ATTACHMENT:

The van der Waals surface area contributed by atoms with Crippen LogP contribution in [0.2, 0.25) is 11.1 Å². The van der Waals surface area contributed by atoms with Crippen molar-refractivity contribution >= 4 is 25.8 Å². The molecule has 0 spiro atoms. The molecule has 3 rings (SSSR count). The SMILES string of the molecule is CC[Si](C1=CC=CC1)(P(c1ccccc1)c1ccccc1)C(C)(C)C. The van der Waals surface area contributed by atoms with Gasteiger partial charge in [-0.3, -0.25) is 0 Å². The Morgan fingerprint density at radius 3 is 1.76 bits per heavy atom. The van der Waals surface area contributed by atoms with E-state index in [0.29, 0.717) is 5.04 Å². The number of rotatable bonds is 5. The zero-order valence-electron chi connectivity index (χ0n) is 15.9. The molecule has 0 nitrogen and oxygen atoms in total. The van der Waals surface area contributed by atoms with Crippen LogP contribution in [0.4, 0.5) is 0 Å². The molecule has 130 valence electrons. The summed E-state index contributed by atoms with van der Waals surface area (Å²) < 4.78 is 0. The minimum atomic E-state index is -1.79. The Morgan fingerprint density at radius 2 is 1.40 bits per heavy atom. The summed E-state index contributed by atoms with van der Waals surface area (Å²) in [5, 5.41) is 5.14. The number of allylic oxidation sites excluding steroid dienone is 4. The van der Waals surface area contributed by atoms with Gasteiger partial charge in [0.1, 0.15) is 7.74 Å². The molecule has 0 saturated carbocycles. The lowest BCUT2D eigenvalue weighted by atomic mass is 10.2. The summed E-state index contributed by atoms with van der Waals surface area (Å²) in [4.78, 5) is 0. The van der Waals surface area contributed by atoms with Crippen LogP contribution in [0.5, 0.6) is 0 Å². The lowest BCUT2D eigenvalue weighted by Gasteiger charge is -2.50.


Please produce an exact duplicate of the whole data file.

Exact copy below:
The van der Waals surface area contributed by atoms with Crippen LogP contribution in [0.2, 0.25) is 11.1 Å². The van der Waals surface area contributed by atoms with Crippen molar-refractivity contribution >= 4 is 25.8 Å². The molecule has 0 spiro atoms. The molecule has 3 rings (SSSR count). The SMILES string of the molecule is CC[Si](C1=CC=CC1)(P(c1ccccc1)c1ccccc1)C(C)(C)C. The van der Waals surface area contributed by atoms with Gasteiger partial charge in [-0.3, -0.25) is 0 Å². The Morgan fingerprint density at radius 3 is 1.76 bits per heavy atom. The van der Waals surface area contributed by atoms with E-state index in [0.29, 0.717) is 5.04 Å². The number of rotatable bonds is 5. The zero-order valence-electron chi connectivity index (χ0n) is 15.9. The molecule has 0 nitrogen and oxygen atoms in total. The van der Waals surface area contributed by atoms with Crippen LogP contribution in [0.4, 0.5) is 0 Å². The molecule has 130 valence electrons. The summed E-state index contributed by atoms with van der Waals surface area (Å²) < 4.78 is 0. The minimum atomic E-state index is -1.79. The Morgan fingerprint density at radius 2 is 1.40 bits per heavy atom. The summed E-state index contributed by atoms with van der Waals surface area (Å²) in [5, 5.41) is 5.14. The number of allylic oxidation sites excluding steroid dienone is 4. The van der Waals surface area contributed by atoms with Gasteiger partial charge in [0.1, 0.15) is 7.74 Å². The molecule has 0 saturated carbocycles. The lowest BCUT2D eigenvalue weighted by atomic mass is 10.2. The summed E-state index contributed by atoms with van der Waals surface area (Å²) in [4.78, 5) is 0. The van der Waals surface area contributed by atoms with Crippen LogP contribution in [0.5, 0.6) is 0 Å². The lowest BCUT2D eigenvalue weighted by Gasteiger charge is -2.50.